Author edemaine
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Date 2006-07-02.12:26:58
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're' seems to have serious performance trouble with
nested Kleene stars in the regular expression, if the
matched text is fairly long.  Attached is an example,
naturally arising in some LaTeX parsing [admittedly not
the only way to do it], along with a text generator
parameterized by a repetition count n.  Here is simple
timing data on a Pentium 4 1.5GHz with 1.5GB RAM as a
function of n:

[...]
n=4: 0:00:00.015000
n=5: 0:00:00.032000
n=6: 0:00:00.140000
n=7: 0:00:00.594000
n=8: 0:00:02.203000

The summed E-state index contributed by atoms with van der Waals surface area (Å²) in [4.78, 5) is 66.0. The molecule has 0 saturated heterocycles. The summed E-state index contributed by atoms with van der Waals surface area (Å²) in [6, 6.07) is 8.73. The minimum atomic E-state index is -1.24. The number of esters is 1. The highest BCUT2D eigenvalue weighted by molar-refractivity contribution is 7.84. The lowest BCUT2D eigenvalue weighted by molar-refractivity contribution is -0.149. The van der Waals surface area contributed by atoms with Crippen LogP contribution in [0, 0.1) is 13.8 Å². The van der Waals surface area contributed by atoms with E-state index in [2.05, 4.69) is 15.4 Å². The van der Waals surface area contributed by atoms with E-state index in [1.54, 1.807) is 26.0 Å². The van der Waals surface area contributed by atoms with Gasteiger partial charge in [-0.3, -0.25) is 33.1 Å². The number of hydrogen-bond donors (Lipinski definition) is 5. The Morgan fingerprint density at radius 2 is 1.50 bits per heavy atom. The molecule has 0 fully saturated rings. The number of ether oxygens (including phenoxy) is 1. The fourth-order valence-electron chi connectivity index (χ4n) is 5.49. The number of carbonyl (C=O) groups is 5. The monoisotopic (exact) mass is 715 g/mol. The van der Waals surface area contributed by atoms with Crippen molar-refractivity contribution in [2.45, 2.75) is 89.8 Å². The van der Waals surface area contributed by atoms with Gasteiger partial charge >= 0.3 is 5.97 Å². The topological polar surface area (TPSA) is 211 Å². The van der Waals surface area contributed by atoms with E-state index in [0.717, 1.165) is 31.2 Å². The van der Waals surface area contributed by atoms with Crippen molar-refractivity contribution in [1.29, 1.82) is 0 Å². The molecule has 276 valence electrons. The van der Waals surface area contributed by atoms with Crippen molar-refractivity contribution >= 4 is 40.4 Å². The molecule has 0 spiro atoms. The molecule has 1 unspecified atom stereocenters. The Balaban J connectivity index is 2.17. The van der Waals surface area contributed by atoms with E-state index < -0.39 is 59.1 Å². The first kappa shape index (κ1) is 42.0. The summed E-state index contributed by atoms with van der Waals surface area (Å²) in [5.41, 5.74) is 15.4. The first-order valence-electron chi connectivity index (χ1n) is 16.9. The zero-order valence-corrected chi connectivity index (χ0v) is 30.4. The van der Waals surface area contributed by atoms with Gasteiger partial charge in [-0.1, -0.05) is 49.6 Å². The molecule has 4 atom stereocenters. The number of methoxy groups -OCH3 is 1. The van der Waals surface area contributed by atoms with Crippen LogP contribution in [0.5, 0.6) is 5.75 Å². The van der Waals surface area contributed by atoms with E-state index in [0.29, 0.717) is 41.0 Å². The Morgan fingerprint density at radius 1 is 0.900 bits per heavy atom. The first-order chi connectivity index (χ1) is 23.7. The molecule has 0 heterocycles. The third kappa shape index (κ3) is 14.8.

n=9: 0:00:08.859000
n=10: 0:00:39.641000
n=11: 0:02:44.172000
n=12: 0:10:23.500000

This seems far slower than it should be, but I don't
know the algorithm used by 're'.  Is this behavior
expected?  If so, should it be optimized away by
changing the algorithm?

The generated text consists of a few lines of preamble,
then a variable number n of copies of a partiuclar
line, followed by a few lines of postscript.  The first
line of the postscript causes the regular expression
*not* to match, and 're' spends a long time to find
that out.  Removing that line from the postscript, and
causing the regular expression to match, makes the
program run instantly.

I get the same behavior on Python 2.4 and 2.5b1, on
Windows and Linux, and with re.sub and re.search.
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Date User Action Args
2007-08-23 14:40:58adminlinkissue1515829 messages
2007-08-23 14:40:58admincreate